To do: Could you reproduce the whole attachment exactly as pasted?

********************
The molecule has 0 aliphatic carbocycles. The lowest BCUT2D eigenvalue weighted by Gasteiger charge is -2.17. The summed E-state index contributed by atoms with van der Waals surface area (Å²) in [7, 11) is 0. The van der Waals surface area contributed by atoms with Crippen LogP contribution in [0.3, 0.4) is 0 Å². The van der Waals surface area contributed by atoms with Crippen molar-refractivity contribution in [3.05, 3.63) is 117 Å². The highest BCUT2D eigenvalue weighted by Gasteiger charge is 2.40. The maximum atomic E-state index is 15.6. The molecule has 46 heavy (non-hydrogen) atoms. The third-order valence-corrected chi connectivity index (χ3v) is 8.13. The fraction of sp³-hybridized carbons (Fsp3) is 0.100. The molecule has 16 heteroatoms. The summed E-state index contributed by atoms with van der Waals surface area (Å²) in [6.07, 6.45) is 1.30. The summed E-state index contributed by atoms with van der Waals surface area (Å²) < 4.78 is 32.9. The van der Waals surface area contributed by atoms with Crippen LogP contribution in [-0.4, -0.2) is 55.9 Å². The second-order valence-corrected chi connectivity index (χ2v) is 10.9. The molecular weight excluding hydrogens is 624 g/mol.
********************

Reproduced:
The molecule has 0 aliphatic carbocycles. The lowest BCUT2D eigenvalue weighted by Gasteiger charge is -2.17. The summed E-state index contributed by atoms with van der Waals surface area (Å²) in [7, 11) is 0. The van der Waals surface area contributed by atoms with Crippen LogP contribution in [0.3, 0.4) is 0 Å². The van der Waals surface area contributed by atoms with Crippen molar-refractivity contribution in [3.05, 3.63) is 117 Å². The highest BCUT2D eigenvalue weighted by Gasteiger charge is 2.40. The maximum atomic E-state index is 15.6. The molecule has 46 heavy (non-hydrogen) atoms. The third-order valence-corrected chi connectivity index (χ3v) is 8.13. The fraction of sp³-hybridized carbons (Fsp3) is 0.100. The molecule has 16 heteroatoms. The summed E-state index contributed by atoms with van der Waals surface area (Å²) in [6.07, 6.45) is 1.30. The summed E-state index contributed by atoms with van der Waals surface area (Å²) < 4.78 is 32.9. The van der Waals surface area contributed by atoms with Crippen LogP contribution in [-0.4, -0.2) is 55.9 Å². The second-order valence-corrected chi connectivity index (χ2v) is 10.9. The molecular weight excluding hydrogens is 624 g/mol.